I had the honor of interviewing Declan Finn, author of the Love at First Bite series, A Pius Man series and the more recent Saint Tommy, NYPD novels.

Tamara Wilhite: Your blog is “A Pius Geek”, You have a novel series called “A Pius Trilogy”. Where else have you used the term pius, and why do you use it?

Declan Finn: I use it largely as a pun. My first “serious” book was A Pius Man: A Holy Thriller. (As opposed to my first novel, It Was Only On Stun!, which was as far from serious as I could manage).  The novel was based around around the historical “mystery” of Pope Pius XII – usually called “Hitler’s Pope” by leftists. Though “mystery” is stretching it. The answers are readily available if you enjoy diving through spools microfishe. I’m a historian, so that’s right up my ally.

A Pius Man turned into The Pius Trilogy … which, like the Dune trilogy, is more than three books, which include an anthology, and an entire book on the history behind the novels.

Tamara Wilhite: Whether it is a modern spy/intrigue novel or supernatural horror, why do so many of these stories center around the Vatican and the Catholic Church?

Declan Finn: Because I’m Catholic, and there is so much to utilize in Catholicism that no one thinks to use – even a lot of Catholic authors. Heck, Catholic history has the last stand of the Swiss Guards in 1527, or the Winged Hussars saving Vienna, and the only ones who make a big deal about it are a Swedish metal band called Sabaton. It’s enough to make me tear my hair out.

In terms of my books… The church has been around for two thousand years. So why wouldn’t they know about vampires? We certainly know they’re aware of demons. Who needs to invent demonic powers and abilities? There are whole books on the subject, using historical accounts. Father Amorth, the Vatican exorcist, wrote two. Heck, I use Thomas Aquinas on properties of a resurrected body in order to discuss the powers and abilities of vampires.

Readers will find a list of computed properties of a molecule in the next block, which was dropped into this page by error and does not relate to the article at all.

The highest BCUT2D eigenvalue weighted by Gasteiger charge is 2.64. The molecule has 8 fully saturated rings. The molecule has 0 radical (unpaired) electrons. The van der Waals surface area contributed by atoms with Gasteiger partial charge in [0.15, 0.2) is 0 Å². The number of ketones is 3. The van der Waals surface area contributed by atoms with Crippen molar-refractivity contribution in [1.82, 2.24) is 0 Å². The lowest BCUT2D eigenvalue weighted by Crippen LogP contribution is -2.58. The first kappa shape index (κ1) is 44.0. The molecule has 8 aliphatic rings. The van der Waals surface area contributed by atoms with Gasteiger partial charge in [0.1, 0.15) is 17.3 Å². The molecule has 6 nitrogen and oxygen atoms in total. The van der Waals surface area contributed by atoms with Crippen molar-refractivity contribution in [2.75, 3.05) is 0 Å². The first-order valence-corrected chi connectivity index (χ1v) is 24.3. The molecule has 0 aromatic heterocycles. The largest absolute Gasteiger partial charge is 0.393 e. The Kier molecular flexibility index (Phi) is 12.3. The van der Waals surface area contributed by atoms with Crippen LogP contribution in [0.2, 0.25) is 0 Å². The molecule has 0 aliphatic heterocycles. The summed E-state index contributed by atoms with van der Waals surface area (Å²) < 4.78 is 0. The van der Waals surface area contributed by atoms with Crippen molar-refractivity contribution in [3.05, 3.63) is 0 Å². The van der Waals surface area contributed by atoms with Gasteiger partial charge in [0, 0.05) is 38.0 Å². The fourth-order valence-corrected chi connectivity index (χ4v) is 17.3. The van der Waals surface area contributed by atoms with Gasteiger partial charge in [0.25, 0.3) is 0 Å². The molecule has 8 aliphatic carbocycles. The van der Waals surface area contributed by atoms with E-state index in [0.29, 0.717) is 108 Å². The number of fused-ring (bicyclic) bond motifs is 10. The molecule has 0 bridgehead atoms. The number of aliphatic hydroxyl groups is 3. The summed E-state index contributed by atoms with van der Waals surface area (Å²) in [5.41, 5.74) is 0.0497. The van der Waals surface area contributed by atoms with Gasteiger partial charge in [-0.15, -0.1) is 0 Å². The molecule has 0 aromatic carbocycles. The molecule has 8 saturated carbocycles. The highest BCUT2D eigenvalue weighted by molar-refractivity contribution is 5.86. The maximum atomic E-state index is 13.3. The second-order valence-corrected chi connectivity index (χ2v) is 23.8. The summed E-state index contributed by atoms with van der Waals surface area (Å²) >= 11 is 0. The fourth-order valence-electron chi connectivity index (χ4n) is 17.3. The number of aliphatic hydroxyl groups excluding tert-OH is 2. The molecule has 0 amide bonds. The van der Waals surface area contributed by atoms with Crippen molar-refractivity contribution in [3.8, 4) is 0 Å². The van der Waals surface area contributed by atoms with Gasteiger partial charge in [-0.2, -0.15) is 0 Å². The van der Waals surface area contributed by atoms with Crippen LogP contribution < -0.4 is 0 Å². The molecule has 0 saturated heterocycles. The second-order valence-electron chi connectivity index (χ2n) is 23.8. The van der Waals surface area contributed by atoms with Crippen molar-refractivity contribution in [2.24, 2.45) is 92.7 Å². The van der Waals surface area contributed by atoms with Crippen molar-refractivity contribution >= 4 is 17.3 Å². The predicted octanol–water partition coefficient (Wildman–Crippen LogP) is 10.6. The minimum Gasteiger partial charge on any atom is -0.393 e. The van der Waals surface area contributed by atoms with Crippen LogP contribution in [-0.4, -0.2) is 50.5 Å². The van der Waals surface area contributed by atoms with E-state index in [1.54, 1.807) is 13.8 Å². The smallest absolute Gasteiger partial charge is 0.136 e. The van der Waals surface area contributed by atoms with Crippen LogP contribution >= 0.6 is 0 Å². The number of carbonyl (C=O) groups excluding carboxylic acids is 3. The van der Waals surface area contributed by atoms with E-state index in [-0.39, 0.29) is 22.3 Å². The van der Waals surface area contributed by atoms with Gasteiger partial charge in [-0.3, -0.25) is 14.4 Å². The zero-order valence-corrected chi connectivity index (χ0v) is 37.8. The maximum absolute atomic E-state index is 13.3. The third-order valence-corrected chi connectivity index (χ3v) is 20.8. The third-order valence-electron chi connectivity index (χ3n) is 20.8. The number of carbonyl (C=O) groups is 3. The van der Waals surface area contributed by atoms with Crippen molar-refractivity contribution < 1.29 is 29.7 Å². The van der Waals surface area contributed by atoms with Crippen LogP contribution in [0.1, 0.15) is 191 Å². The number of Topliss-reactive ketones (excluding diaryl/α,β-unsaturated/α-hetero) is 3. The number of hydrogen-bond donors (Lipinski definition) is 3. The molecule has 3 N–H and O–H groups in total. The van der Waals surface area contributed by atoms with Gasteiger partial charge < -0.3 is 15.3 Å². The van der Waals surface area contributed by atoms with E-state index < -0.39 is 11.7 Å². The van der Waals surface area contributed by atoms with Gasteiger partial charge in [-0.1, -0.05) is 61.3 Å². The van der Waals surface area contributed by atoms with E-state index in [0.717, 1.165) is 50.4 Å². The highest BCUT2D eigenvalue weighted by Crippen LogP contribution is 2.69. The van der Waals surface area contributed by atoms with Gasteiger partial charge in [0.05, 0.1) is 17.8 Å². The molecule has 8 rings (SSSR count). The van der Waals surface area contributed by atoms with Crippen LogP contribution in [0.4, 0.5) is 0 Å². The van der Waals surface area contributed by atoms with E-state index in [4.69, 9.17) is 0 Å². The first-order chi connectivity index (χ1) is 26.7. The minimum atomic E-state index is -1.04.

Again, there is so much thought, and stories, and history, that it’s just sitting there, waiting to be mined. Why not? And I blow up a lot of stuff in my books. Catholics make up a third of the military, and the numbers of Catholic cops and firemen are off the charts. The odds in real life skew Catholic for the characters I’d be dealing with either way. So I might as well use what I know.

As for The Pius Trilogy thrillers … okay, that may have more to do with me being a historian than being Catholic. After seeing one too many lies, all of which were easily refutable, I sort of flipped out and decided that smashing that particular historical myth into the ground and grind it under my heel was a good use of time. As I tell my fans, “The Pius Trilogy is what happens when you piss off a historian whose favorite Christmas movie is Die Hard.”

Tamara Wilhite: Can you explain the trope of the albino monk assassin to me? You used it, and it does appear to be a trope. For example, we even see the variation of it with the albino assassins in “The Matrix” trilogy.